Local law enforcement agencies and FBI looking to share resources

Published 11:45 am Wednesday, January 18, 2023

Getting your Trinity Audio player ready...

Local law enforcement agencies and representatives from the Federal Bureau of Investigation (FBI) met on Tuesday (Jan. 17) to discuss how they can build mutually beneficial partnerships. 

The meeting took place at the Inner Banks STEM Center in Washington. 

Representatives from the FBI, NCIS, U.S. Coast Guard, Beaufort County Sheriff’s Office and Washington Police Department exchanged contact information, learned about each agency’s jurisdiction, community outreach and discussed how the agencies could best collaborate. 

For example, former Chief of Countering Terrorism and President of the Inner Banks STEM Center Alvin Powell explained that while the FBI possesses a vast amount of resources and services it can give to local agencies, the flip side is that agencies can introduce the FBI to citizens who have established a trusting relationship with them and who are cooperative witnesses to criminal activity.  

“Each agency has its unique resources and capabilities,” Powell said. “You can leverage your resources and do a better job serving the public if let’s say the FBI is able to support a local organization’s investigation or vice versa.” 

Powell said during his time working for the FBI “some of the most significant cases he worked on  were developed from local contacts from state and local law enforcement. “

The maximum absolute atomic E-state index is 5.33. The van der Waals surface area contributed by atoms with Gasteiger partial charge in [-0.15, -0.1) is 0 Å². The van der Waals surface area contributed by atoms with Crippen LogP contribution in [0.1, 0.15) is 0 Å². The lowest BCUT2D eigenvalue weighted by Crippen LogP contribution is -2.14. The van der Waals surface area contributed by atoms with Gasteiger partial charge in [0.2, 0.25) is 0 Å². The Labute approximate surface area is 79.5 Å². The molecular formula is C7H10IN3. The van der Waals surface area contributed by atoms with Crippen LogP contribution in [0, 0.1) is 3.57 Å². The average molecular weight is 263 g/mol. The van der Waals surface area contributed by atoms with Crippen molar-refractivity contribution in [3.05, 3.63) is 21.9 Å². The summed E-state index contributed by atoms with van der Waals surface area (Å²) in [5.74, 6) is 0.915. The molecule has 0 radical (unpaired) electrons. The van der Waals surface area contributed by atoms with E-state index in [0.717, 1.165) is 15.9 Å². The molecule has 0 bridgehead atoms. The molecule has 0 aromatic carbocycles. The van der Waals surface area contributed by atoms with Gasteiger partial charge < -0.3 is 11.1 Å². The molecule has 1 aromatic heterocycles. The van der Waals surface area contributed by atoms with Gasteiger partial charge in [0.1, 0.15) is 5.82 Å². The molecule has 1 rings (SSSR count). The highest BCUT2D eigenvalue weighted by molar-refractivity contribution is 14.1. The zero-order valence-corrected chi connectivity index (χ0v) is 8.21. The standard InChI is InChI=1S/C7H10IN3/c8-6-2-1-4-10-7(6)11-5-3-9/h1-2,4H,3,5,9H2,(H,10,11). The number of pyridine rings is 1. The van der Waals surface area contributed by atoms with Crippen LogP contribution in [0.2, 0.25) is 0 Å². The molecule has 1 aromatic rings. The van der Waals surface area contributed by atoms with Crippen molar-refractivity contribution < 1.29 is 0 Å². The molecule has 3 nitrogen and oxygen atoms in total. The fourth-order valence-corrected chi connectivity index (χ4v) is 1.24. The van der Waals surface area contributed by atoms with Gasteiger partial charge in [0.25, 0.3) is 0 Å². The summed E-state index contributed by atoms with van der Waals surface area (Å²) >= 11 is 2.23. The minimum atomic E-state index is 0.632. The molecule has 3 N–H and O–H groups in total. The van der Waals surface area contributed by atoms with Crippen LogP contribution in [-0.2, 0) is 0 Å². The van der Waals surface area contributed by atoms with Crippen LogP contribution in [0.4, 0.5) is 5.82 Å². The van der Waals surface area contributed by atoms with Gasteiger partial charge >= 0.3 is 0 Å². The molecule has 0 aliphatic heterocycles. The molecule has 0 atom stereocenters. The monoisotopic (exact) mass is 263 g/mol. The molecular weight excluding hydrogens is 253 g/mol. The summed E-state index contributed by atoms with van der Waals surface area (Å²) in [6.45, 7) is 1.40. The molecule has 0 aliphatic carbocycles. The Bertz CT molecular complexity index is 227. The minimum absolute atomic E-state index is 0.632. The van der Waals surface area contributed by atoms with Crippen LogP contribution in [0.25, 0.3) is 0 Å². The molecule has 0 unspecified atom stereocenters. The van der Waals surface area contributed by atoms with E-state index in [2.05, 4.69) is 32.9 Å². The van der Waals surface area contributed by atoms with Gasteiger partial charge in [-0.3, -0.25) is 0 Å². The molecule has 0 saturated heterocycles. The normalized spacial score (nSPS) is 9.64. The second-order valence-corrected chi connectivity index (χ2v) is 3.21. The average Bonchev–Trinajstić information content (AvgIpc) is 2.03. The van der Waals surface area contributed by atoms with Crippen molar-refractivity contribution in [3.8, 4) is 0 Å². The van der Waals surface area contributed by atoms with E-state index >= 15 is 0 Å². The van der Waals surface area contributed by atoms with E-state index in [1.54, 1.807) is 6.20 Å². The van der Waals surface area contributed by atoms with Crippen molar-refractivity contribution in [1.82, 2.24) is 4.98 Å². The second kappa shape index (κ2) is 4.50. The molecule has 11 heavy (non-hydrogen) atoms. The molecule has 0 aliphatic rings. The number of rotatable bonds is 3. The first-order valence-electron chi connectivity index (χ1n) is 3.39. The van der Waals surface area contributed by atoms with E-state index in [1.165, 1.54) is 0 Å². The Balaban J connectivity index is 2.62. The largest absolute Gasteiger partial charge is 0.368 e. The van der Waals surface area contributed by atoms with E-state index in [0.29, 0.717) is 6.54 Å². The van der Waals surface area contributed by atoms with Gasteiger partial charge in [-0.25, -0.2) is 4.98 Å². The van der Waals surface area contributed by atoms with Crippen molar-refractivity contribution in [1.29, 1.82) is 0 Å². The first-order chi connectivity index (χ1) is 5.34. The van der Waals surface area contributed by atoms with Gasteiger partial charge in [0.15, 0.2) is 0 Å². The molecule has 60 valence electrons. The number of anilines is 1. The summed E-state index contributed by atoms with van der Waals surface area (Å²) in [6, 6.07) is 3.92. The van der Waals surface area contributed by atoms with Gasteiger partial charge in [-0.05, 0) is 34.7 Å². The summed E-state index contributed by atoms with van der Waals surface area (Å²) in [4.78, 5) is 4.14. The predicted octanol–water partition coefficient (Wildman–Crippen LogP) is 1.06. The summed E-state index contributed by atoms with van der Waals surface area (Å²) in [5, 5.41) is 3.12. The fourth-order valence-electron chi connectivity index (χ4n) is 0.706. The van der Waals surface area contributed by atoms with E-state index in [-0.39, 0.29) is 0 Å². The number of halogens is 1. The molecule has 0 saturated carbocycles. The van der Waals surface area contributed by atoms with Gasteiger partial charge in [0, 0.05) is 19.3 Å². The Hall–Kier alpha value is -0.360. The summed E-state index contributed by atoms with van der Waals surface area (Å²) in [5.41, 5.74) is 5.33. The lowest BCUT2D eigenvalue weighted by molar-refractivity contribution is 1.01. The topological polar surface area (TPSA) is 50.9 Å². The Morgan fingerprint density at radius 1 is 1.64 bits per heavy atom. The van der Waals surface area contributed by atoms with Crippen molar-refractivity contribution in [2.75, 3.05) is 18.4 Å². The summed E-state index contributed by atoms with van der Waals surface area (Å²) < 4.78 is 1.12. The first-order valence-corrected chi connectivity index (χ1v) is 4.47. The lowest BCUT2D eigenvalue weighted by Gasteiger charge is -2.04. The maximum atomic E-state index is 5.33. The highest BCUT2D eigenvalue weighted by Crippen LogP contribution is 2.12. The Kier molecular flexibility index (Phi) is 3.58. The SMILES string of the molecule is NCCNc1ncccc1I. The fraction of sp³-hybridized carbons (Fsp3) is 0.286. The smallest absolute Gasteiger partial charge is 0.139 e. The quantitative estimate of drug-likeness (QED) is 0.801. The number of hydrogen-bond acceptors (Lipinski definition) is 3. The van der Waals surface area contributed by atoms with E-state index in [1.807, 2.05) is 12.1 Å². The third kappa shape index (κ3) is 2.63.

Greg Coates, a supervisory special agent for the FBI, said in more rural areas like Beaufort County, the organization helps local law enforcement to strategize and offer resources. Coates said the most common crimes the FBI can assist local law enforcement with are missing children, crimes against children, public corruption investigations, counter intelligence, counter terrorism, organized crimes, investigations, drug investigations and violent crime investigations. He said the FBI can give its expertise on cases that local law enforcement is working to solve.   

Coates and his colleague were at the meeting on Tuesday, because in recent history the interaction between Beaufort County and the FBI has been limited, because both organizations have been very busy. He said the FBI is creating a greater footprint in eastern North Carolina.